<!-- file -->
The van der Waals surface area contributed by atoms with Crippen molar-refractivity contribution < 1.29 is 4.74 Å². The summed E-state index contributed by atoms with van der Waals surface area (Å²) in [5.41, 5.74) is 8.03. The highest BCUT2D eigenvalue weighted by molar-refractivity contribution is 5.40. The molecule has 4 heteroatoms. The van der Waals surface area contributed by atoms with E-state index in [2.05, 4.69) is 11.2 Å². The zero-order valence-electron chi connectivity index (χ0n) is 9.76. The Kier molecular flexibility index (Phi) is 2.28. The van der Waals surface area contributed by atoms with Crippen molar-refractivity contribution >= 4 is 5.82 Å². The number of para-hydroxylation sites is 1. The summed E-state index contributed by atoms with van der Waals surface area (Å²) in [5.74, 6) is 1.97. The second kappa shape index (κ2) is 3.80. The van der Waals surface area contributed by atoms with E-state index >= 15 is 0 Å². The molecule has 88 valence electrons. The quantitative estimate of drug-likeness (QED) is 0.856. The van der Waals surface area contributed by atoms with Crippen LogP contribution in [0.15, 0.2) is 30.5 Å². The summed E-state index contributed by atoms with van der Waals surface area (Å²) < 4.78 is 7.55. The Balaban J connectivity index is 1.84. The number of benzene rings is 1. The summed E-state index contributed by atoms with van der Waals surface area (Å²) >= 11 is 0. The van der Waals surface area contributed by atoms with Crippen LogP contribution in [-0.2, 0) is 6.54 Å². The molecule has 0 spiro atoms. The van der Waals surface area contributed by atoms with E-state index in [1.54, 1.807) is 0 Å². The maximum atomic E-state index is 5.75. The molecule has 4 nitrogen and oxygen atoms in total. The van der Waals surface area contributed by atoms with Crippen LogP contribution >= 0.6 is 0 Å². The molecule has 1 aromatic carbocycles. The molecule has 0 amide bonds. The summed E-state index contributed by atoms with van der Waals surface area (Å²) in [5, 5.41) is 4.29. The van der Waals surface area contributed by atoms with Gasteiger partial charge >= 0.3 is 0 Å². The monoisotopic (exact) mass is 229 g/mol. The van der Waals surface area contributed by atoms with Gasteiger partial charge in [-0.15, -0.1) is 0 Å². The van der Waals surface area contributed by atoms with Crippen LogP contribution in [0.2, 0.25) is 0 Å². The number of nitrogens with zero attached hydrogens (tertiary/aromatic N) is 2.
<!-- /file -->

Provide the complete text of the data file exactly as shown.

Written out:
The van der Waals surface area contributed by atoms with Crippen molar-refractivity contribution < 1.29 is 4.74 Å². The summed E-state index contributed by atoms with van der Waals surface area (Å²) in [5.41, 5.74) is 8.03. The highest BCUT2D eigenvalue weighted by molar-refractivity contribution is 5.40. The molecule has 4 heteroatoms. The van der Waals surface area contributed by atoms with E-state index in [2.05, 4.69) is 11.2 Å². The zero-order valence-electron chi connectivity index (χ0n) is 9.76. The Kier molecular flexibility index (Phi) is 2.28. The van der Waals surface area contributed by atoms with Crippen molar-refractivity contribution >= 4 is 5.82 Å². The number of para-hydroxylation sites is 1. The summed E-state index contributed by atoms with van der Waals surface area (Å²) in [5.74, 6) is 1.97. The second kappa shape index (κ2) is 3.80. The van der Waals surface area contributed by atoms with E-state index >= 15 is 0 Å². The molecule has 88 valence electrons. The quantitative estimate of drug-likeness (QED) is 0.856. The van der Waals surface area contributed by atoms with Crippen LogP contribution in [0.15, 0.2) is 30.5 Å². The summed E-state index contributed by atoms with van der Waals surface area (Å²) < 4.78 is 7.55. The Balaban J connectivity index is 1.84. The number of benzene rings is 1. The summed E-state index contributed by atoms with van der Waals surface area (Å²) >= 11 is 0. The van der Waals surface area contributed by atoms with Crippen LogP contribution in [-0.2, 0) is 6.54 Å². The molecule has 0 spiro atoms. The van der Waals surface area contributed by atoms with E-state index in [1.54, 1.807) is 0 Å². The maximum atomic E-state index is 5.75. The molecule has 4 nitrogen and oxygen atoms in total. The van der Waals surface area contributed by atoms with Crippen LogP contribution >= 0.6 is 0 Å². The molecule has 1 aromatic carbocycles. The molecule has 0 amide bonds. The summed E-state index contributed by atoms with van der Waals surface area (Å²) in [5, 5.41) is 4.29. The van der Waals surface area contributed by atoms with Gasteiger partial charge >= 0.3 is 0 Å². The monoisotopic (exact) mass is 229 g/mol. The van der Waals surface area contributed by atoms with Gasteiger partial charge in [-0.15, -0.1) is 0 Å². The van der Waals surface area contributed by atoms with Crippen LogP contribution in [0.2, 0.25) is 0 Å². The number of nitrogens with zero attached hydrogens (tertiary/aromatic N) is 2.